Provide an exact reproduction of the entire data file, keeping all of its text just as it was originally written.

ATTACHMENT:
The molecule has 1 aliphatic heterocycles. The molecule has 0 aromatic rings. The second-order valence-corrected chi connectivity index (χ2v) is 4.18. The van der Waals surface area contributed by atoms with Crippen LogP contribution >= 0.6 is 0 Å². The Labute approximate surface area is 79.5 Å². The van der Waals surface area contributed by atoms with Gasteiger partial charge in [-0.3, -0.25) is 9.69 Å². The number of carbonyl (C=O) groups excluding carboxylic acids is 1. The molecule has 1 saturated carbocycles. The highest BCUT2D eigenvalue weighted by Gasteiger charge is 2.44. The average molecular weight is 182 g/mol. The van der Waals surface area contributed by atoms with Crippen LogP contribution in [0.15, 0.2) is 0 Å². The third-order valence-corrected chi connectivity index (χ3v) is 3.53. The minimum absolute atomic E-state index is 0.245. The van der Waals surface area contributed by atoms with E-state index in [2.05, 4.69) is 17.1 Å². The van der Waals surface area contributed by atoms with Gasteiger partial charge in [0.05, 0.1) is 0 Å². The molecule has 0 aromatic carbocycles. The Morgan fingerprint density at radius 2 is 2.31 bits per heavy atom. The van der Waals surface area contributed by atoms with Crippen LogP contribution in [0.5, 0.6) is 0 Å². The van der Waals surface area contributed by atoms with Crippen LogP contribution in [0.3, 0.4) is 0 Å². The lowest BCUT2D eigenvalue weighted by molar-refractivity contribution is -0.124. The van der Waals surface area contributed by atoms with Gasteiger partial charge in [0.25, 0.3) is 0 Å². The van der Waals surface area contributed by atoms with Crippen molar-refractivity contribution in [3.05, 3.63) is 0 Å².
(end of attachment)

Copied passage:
The molecule has 1 aliphatic heterocycles. The molecule has 0 aromatic rings. The second-order valence-corrected chi connectivity index (χ2v) is 4.18. The van der Waals surface area contributed by atoms with Crippen LogP contribution >= 0.6 is 0 Å². The Labute approximate surface area is 79.5 Å². The van der Waals surface area contributed by atoms with Gasteiger partial charge in [-0.3, -0.25) is 9.69 Å². The number of carbonyl (C=O) groups excluding carboxylic acids is 1. The molecule has 1 saturated carbocycles. The highest BCUT2D eigenvalue weighted by Gasteiger charge is 2.44. The average molecular weight is 182 g/mol. The van der Waals surface area contributed by atoms with Crippen LogP contribution in [0.15, 0.2) is 0 Å². The third-order valence-corrected chi connectivity index (χ3v) is 3.53. The minimum absolute atomic E-state index is 0.245. The van der Waals surface area contributed by atoms with E-state index in [2.05, 4.69) is 17.1 Å². The van der Waals surface area contributed by atoms with Gasteiger partial charge in [0.05, 0.1) is 0 Å². The molecule has 0 aromatic carbocycles. The Morgan fingerprint density at radius 2 is 2.31 bits per heavy atom. The van der Waals surface area contributed by atoms with Crippen LogP contribution in [0.5, 0.6) is 0 Å². The van der Waals surface area contributed by atoms with Crippen LogP contribution in [0.3, 0.4) is 0 Å². The lowest BCUT2D eigenvalue weighted by molar-refractivity contribution is -0.124. The van der Waals surface area contributed by atoms with Gasteiger partial charge in [0.25, 0.3) is 0 Å². The van der Waals surface area contributed by atoms with Crippen molar-refractivity contribution in [3.05, 3.63) is 0 Å².